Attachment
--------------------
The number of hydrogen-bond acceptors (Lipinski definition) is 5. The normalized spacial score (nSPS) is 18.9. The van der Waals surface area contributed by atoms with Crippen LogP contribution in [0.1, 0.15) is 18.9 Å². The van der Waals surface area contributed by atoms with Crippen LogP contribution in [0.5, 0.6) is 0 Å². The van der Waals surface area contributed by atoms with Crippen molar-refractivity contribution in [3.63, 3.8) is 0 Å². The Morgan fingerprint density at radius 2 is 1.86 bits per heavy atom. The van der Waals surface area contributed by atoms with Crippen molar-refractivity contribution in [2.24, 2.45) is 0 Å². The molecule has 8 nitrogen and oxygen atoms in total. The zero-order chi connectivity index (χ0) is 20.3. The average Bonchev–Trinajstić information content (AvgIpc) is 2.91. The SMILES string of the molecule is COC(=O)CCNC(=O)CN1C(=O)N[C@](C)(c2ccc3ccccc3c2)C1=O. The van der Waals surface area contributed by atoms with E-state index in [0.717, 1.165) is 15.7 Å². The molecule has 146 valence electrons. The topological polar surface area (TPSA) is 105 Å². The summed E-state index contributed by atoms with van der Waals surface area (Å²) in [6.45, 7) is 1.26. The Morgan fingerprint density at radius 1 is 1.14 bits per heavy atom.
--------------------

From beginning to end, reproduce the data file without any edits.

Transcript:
The number of hydrogen-bond acceptors (Lipinski definition) is 5. The normalized spacial score (nSPS) is 18.9. The van der Waals surface area contributed by atoms with Crippen LogP contribution in [0.1, 0.15) is 18.9 Å². The van der Waals surface area contributed by atoms with Crippen LogP contribution in [0.5, 0.6) is 0 Å². The van der Waals surface area contributed by atoms with Crippen molar-refractivity contribution in [3.63, 3.8) is 0 Å². The Morgan fingerprint density at radius 2 is 1.86 bits per heavy atom. The van der Waals surface area contributed by atoms with Crippen molar-refractivity contribution in [2.24, 2.45) is 0 Å². The molecule has 8 nitrogen and oxygen atoms in total. The zero-order chi connectivity index (χ0) is 20.3. The average Bonchev–Trinajstić information content (AvgIpc) is 2.91. The SMILES string of the molecule is COC(=O)CCNC(=O)CN1C(=O)N[C@](C)(c2ccc3ccccc3c2)C1=O. The van der Waals surface area contributed by atoms with E-state index in [0.717, 1.165) is 15.7 Å². The molecule has 146 valence electrons. The topological polar surface area (TPSA) is 105 Å². The summed E-state index contributed by atoms with van der Waals surface area (Å²) in [6.45, 7) is 1.26. The Morgan fingerprint density at radius 1 is 1.14 bits per heavy atom.